Last year’s Federal Budget introduced amendments that now limit the amount of depreciation investors can claim for existing residential property. Commercial property, on the other hand, remains unaffected by these changes. In addition, there are many other benefits of buying a commercial investment property as opposed to a residential property.
As with any investment, there are also risks involved and so it’s important to conduct extensive research before you commit to buying a commercial property.
Depreciation Changes to Residential Investment Properties
Firstly, for those who may be unaware of the recent depreciation changes and how they affect you, here is a quick recap:
- Property depreciation is the loss in value over time due to wear and tear, physical deterioration and age.
- If you own a residential or commercial property that is rented or used for income-producing purposes you are entitled to claim the depreciation of that property against your taxable income.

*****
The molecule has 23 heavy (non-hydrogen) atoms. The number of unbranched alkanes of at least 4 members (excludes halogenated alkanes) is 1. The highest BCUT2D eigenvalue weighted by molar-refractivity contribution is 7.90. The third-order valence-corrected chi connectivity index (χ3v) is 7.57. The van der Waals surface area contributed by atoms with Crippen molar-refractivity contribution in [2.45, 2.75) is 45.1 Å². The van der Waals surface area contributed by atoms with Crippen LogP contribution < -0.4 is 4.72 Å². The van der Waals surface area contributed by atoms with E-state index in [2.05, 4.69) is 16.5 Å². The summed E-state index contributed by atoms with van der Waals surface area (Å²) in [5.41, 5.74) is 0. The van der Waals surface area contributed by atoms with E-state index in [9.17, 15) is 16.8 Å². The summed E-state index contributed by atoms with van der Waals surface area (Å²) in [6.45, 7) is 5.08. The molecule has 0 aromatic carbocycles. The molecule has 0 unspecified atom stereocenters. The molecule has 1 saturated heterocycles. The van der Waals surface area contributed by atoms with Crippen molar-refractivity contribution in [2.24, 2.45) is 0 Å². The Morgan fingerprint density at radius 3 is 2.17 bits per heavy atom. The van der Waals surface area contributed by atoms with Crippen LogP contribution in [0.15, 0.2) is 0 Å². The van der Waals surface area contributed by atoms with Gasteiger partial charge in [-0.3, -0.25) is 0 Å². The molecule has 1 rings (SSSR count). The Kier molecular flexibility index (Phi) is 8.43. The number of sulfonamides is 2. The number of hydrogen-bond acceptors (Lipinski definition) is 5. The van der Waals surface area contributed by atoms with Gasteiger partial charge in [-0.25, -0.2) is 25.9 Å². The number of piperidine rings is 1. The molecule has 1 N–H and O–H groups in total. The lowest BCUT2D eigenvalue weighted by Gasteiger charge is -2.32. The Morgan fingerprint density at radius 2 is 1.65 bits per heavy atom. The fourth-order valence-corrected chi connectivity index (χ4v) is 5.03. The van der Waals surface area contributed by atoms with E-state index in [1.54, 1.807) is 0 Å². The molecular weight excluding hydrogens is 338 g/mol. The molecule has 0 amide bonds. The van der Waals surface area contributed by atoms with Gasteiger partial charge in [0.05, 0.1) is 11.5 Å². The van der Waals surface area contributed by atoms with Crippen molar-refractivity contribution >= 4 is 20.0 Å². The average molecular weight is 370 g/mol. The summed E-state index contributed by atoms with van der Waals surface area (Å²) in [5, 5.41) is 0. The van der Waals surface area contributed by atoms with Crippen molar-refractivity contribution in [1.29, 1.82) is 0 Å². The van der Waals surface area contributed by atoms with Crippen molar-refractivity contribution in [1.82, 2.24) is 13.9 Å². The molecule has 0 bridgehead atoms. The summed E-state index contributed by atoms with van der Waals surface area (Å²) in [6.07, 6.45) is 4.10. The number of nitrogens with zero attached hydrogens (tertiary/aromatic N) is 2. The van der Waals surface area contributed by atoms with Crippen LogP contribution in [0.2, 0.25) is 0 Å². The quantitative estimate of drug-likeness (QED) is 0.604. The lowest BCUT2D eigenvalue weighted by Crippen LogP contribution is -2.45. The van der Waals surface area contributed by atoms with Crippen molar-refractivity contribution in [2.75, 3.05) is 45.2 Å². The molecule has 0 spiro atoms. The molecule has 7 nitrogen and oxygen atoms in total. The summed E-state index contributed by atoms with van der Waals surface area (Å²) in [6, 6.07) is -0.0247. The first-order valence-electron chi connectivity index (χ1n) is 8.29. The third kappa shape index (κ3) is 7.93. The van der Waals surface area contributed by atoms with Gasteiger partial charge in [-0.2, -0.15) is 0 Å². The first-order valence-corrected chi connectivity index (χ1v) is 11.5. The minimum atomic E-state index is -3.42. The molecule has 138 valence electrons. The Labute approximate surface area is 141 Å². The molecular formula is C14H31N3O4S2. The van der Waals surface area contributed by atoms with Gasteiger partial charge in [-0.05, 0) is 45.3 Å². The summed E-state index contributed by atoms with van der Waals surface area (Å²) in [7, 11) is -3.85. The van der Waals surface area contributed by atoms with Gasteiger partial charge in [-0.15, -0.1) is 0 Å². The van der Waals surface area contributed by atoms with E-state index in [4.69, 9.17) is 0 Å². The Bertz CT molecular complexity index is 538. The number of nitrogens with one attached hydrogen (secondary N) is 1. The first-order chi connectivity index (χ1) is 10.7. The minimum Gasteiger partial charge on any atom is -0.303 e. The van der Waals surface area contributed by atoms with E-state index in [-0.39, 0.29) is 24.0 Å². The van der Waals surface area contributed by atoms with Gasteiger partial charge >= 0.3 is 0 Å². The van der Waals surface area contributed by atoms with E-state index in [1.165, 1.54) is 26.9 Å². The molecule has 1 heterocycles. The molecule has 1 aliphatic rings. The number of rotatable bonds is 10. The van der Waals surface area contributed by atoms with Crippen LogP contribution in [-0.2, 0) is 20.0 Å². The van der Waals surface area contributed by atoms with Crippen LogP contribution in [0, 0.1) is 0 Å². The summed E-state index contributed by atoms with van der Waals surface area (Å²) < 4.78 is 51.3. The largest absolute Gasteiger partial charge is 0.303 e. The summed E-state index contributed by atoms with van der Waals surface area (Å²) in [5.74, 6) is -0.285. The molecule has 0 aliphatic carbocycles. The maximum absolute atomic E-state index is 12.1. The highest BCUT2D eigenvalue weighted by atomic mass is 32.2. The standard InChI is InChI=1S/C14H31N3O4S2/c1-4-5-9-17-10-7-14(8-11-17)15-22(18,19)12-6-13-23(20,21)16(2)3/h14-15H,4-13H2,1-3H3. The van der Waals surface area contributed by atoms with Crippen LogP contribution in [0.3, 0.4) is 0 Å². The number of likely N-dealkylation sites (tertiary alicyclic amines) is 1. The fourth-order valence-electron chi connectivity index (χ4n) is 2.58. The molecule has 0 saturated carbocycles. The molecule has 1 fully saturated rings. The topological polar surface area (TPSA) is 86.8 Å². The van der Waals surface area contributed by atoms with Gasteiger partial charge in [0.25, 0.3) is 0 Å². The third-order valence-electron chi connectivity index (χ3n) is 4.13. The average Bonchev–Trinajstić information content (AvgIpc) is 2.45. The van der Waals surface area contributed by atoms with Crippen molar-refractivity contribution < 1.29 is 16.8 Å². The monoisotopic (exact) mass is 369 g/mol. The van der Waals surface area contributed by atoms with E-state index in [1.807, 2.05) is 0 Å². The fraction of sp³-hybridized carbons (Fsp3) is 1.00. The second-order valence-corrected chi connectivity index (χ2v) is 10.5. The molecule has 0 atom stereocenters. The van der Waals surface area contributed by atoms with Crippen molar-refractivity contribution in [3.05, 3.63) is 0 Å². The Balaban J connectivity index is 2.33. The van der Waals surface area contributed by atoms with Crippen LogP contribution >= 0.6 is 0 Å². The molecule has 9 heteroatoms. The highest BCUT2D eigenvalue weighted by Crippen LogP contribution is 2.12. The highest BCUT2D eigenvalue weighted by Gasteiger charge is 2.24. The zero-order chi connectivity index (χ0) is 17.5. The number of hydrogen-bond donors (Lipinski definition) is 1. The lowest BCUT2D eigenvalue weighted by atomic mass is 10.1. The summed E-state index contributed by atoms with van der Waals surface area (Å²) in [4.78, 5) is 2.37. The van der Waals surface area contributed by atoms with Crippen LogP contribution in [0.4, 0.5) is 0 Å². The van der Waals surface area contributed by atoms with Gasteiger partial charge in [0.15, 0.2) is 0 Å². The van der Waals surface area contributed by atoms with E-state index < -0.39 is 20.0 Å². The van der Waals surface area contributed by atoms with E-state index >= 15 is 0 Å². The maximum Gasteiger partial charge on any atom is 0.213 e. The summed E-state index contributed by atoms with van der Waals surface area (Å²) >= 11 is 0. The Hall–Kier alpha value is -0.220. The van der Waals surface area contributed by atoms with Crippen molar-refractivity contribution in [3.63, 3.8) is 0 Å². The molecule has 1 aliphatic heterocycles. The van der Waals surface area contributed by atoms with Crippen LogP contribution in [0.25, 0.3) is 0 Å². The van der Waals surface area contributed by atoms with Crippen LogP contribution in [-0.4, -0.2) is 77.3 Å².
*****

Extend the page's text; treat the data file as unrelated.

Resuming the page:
There are two types of depreciation allowances available that apply to both residential and commercial properties:
- Plant and Equipment: refers to items within the building, such as ovens, dishwashers, carpet and blinds
- Building Allowance: refers to construction costs of the building itself, such as concrete and brickwork.
- Under the changes introduced in the 2017 budget, any investor purchasing an established (not brand new) residential property on or after 10/05/2017 will no longer be able to claim the depreciation on existing plant and equipment assets. Only the investors who actually incurred the outlay associated with plant and equipment will be able to claim the depreciation. For example, previously you could still claim depreciation on an oven in your investment unit, even if it was bought by the prior owner. Now unless you bought the oven yourself, you can’t claim any depreciation on it.
- Furthermore, residential investors are no longer able to make claims on their tax for travel costs to their investment property.
- The changes don’t affect investors who purchased their property prior to 09/05/2017 or who are purchasing a brand new property as a first owner. They also do not apply to certain corporate entities and unit trusts.